Hangley Aronchick attorneys Robert Wiygul, John Hill and Nicholas Bellos, representing the Pennsylvania Department of State, successfully defended—for the second time—a challenge to Act 77. The legislation reformed Pennsylvania election law in a number of ways. Perhaps most significantly, Act 77 gave all qualified Pennsylvania voters the right to vote by mail.

In 2021, a group of petitioners argued that the Pennsylvania Constitution prohibited the General Assembly from authorizing no-excuse mail-in voting, and that Act 77 was therefore invalid. Hangley Aronchick represented the Department of State in that litigation and successfully defended the statute. In August 2022, the Pennsylvania Supreme Court rejected the petitioners’ constitutional challenge and upheld no-excuse mail-in voting.

In July 2022, some of the same petitioners filed a second lawsuit seeking to invalidate mail-in voting based on a different theory. The petitioners argued that earlier judicial decisions—which held that mail-in ballots could not be rejected based solely on a voter’s failure to handwrite a date on the outside of the ballot-return envelope—triggered Act 77’s non-severability clause. Non-severability clauses tell courts that the legislature views certain provisions of a statute as inextricably intertwined with others, and that if a court invalidates one of these “non-severable” provisions, the legislature believes the others should be invalidated as well. According to the petitioners’ interpretation of Act 77’s non-severability clause, the earlier decisions regarding handwritten dates required the court to strike down the entirety of Act 77, including the provision allowing no-excuse mail-in voting.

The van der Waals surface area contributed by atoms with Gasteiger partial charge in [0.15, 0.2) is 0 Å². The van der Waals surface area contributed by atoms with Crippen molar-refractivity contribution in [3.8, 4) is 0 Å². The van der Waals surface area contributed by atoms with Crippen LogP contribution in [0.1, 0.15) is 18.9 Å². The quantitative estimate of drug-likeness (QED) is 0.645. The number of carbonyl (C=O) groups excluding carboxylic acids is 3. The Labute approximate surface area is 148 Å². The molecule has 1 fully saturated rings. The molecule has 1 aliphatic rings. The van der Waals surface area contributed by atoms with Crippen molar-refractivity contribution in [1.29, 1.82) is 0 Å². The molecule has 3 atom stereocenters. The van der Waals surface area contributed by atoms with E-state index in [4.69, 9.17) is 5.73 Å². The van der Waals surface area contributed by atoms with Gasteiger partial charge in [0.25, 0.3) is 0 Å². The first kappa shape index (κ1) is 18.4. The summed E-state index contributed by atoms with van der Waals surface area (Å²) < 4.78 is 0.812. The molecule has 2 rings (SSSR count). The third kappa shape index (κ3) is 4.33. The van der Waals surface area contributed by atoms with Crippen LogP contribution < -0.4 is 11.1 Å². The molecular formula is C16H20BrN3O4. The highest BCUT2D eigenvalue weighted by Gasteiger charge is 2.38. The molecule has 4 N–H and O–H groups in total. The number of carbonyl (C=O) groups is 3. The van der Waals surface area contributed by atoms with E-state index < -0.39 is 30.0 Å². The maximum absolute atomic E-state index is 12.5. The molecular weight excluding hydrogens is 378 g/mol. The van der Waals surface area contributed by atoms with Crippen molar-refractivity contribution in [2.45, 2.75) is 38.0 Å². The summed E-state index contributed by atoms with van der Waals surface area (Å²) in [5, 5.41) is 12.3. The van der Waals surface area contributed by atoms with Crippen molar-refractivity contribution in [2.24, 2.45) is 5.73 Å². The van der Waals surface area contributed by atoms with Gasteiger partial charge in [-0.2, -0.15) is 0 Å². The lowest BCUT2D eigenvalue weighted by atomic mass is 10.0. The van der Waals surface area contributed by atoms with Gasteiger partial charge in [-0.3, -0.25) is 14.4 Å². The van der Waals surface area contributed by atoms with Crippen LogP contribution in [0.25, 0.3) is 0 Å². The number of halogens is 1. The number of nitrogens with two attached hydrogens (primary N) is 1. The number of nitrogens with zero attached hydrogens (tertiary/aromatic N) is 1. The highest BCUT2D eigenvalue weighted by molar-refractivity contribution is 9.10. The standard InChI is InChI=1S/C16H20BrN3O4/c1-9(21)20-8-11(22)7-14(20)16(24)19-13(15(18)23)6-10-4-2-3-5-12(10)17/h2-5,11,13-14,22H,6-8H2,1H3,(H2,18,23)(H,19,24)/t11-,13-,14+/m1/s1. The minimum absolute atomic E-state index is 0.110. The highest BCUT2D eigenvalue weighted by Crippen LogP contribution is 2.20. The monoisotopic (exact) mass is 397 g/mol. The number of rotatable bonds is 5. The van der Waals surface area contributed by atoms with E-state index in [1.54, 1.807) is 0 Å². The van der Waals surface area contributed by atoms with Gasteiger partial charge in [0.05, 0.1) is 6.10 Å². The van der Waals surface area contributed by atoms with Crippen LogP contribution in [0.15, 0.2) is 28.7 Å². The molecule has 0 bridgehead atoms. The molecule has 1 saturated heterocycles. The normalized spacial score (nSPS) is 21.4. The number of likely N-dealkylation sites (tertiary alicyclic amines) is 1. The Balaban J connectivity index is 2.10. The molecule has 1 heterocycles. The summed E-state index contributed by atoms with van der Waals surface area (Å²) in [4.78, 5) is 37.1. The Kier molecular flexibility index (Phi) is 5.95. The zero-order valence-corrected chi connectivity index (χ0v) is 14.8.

On June 27, 2023, a five-judge en banc panel of the Pennsylvania Commonwealth Court unanimously granted the Secretary and Department of State’s application for summary relief, dismissing the petitioners’ lawsuit premised on Act 77’s non-severability clause. The court’s decision once again upholds Pennsylvanians’ access to no-excuse mail-in voting.

The decision is covered in Law360 and the Philadelphia Inquirer.